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Canada-US relations: 2 costly tax implications you might not know!

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Do you spend a lot of time in the United States? Do you hold U.S. citizenship? Are you connected to an American citizen living in Canada? If so, this information is vital for you!

Canada and the U.S have a unique relationship because of our long shared border. As a result, it is not unusual for Canadian and U.S citizens to cross into each other’s country and do business; however, there may be tax and financial privacy implications that you may not have considered! Here are some key things to know about cross-border taxation: 

1) Staying in the U.S. too long could mean a tax bill from the IRS.

In 2015, Canada and the U.S. began sharing information on who leaves and enters each country. This allowed for progress in tracking down any security threats—but it also means that each country knows exactly how many days an individual spends in either country.

For the purpose of paying taxes you will be considered a United States resident if you meet the Substantial Presence Test for the calendar year. To meet this test, you must be physically present in the United States (U.S.) on at least:

  • 31 days during the current year, and
  • 183 days during the three-year period that includes the current year and the two years immediately before that, counting: 
    • All the days you were present in the current year, and
    • 1/3 of the days you were present in the first year before the current year, and
    • 1/6 of the days you were present in the second year before the current year.

Example: You were physically present in the U.S. on 120 days in each of the years 2012, 2013, and 2014. To determine if you meet the substantial presence test for 2014, count the full 120 days of presence in 2014, 40 days in 2013 (1/3 of 120), and 20 days in 2012 (1/6 of 120). Since the total for the 3-year period is 180 days, you are not considered a resident under the substantial presence test for 2014.

There are other rules and exemptions specified to determine if a person may be liable for taxes. Being aware of the test and limiting the number of days in the U.S. to those allowed under the test, you will likely see little or no change in your U.S. tax obligations.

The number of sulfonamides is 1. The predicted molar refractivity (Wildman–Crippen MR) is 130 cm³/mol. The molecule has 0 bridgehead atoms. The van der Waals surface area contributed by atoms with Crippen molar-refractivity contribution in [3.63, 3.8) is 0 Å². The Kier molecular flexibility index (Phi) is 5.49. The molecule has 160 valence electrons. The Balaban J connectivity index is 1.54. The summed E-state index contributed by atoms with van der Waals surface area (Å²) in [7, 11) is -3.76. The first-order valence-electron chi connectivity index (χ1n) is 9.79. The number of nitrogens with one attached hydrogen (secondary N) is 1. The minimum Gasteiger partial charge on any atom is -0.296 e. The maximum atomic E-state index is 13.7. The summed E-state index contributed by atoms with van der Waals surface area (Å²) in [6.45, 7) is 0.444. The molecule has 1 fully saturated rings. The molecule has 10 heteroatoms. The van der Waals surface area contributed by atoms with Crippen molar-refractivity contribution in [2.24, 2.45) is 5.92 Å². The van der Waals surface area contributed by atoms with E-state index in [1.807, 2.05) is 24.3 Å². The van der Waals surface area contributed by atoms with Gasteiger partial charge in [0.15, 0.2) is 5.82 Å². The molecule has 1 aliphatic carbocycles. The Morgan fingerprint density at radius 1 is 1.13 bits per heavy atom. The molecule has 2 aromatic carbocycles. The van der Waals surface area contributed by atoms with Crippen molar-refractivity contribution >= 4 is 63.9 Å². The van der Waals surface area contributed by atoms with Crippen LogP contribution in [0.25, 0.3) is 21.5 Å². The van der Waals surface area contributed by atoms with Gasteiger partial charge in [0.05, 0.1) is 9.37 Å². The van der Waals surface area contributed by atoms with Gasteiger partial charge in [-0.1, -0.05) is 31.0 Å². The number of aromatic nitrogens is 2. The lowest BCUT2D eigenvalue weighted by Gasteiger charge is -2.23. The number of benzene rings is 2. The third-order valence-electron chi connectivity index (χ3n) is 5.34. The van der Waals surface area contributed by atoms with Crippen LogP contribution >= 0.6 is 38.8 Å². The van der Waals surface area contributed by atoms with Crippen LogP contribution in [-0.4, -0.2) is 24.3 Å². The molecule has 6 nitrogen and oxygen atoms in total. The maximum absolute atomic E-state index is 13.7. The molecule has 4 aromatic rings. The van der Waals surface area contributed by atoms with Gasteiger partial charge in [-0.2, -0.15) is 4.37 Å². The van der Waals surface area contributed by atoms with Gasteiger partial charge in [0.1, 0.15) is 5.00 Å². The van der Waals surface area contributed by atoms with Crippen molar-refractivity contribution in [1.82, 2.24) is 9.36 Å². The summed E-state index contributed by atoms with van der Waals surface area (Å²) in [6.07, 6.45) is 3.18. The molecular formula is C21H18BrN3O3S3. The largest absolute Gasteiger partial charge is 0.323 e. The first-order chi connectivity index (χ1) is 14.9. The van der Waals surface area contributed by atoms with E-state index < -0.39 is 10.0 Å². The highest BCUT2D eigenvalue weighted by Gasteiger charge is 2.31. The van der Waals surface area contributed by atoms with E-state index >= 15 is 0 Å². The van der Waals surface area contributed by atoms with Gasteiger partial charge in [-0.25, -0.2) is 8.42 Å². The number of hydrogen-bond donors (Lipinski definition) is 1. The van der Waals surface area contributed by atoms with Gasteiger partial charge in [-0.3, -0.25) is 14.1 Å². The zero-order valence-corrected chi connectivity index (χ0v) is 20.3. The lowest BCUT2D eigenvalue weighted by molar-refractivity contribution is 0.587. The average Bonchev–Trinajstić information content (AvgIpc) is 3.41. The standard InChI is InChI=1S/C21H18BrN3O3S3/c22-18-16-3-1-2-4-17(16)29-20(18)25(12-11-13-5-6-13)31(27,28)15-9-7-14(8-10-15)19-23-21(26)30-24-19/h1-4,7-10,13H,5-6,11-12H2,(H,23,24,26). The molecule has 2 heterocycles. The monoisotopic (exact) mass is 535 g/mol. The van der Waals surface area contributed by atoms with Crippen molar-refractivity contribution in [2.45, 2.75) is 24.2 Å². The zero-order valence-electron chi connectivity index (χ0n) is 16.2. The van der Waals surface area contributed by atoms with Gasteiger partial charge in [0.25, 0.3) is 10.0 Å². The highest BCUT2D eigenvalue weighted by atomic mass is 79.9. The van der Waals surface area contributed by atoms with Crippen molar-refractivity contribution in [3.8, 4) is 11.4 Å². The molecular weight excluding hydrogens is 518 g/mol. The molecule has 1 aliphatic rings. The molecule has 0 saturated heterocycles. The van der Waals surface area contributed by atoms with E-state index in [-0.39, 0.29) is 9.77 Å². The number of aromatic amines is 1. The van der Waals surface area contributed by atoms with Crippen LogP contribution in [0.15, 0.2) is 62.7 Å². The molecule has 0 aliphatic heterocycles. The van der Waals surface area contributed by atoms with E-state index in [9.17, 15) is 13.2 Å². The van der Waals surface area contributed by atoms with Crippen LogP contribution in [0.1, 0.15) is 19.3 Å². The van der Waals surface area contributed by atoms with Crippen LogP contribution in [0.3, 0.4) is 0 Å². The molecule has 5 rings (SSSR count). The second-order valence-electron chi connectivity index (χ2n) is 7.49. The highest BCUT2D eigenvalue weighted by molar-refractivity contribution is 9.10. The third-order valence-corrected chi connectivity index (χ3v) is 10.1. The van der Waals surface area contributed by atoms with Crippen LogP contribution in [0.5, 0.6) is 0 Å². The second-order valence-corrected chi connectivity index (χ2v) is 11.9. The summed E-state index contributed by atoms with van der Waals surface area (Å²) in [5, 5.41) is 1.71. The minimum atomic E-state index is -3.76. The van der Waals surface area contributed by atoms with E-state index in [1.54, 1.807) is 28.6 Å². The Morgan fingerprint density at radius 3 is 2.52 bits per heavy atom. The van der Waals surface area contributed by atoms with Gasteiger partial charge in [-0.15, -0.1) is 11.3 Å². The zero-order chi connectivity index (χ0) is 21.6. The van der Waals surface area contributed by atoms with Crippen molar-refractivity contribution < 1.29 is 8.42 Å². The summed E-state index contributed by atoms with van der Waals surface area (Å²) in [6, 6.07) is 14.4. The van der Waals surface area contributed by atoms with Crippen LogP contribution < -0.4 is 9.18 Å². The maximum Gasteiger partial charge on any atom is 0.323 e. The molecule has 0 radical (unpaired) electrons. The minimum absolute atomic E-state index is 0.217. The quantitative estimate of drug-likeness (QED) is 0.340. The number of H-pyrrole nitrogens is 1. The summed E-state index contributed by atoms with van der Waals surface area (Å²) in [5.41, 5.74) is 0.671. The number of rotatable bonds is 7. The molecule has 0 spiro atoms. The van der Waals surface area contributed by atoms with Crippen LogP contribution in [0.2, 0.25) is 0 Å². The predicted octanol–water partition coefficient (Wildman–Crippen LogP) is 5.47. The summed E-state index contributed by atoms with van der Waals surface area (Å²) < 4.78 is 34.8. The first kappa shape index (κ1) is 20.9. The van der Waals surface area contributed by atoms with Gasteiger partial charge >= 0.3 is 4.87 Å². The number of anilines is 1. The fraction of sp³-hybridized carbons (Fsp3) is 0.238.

U.S law gives the IRS access to Canadian banking information

The U.S. Foreign Account Tax Compliance Act (FATCA) requires that foreign financial Institutions and certain other non-financial foreign entities report on foreign assets held by their U.S. account holders. This law could affect you if you have money or assets held in a Canadian bank and are: 

  • A U.S. citizen living in Canada,
  • A Canadian/U.S. dual-citizen living in Canada, or
  • A Canadian citizen connected through family or business to a U.S. citizen living in Canada.

Canadian banks protect personal information in Canada under The Personal Information Protection and Electronic Documents Act ; however FATCA requires Canadian banks to share with the IRS information found in Canadian bank accounts linked to U.S. citizenship. As a consequence, if a Canadian citizen’s information was to be found in the linked accounts, their information would also be turned over.  

The intention of FATCA was to bring U.S. citizens living abroad into tax compliance but it had unintended consequences. Along with a loss of privacy for citizens outside of the United States, there could also be filing obligations to manage, red tape to overcome and extra accounting costs incurred.

You can ask the Privacy Commissioner for guidance
Tax laws are complex; adding another country’s requirements to the mix may require you to seek out further help. If you believe either of these scenarios may affect you, you can contact the office of the Privacy Commissioner of Canada. Alternately, your accountant may be an invaluable resource to helping you understand FATCA, Substantial Presence or any other IRS-mandated filing implications.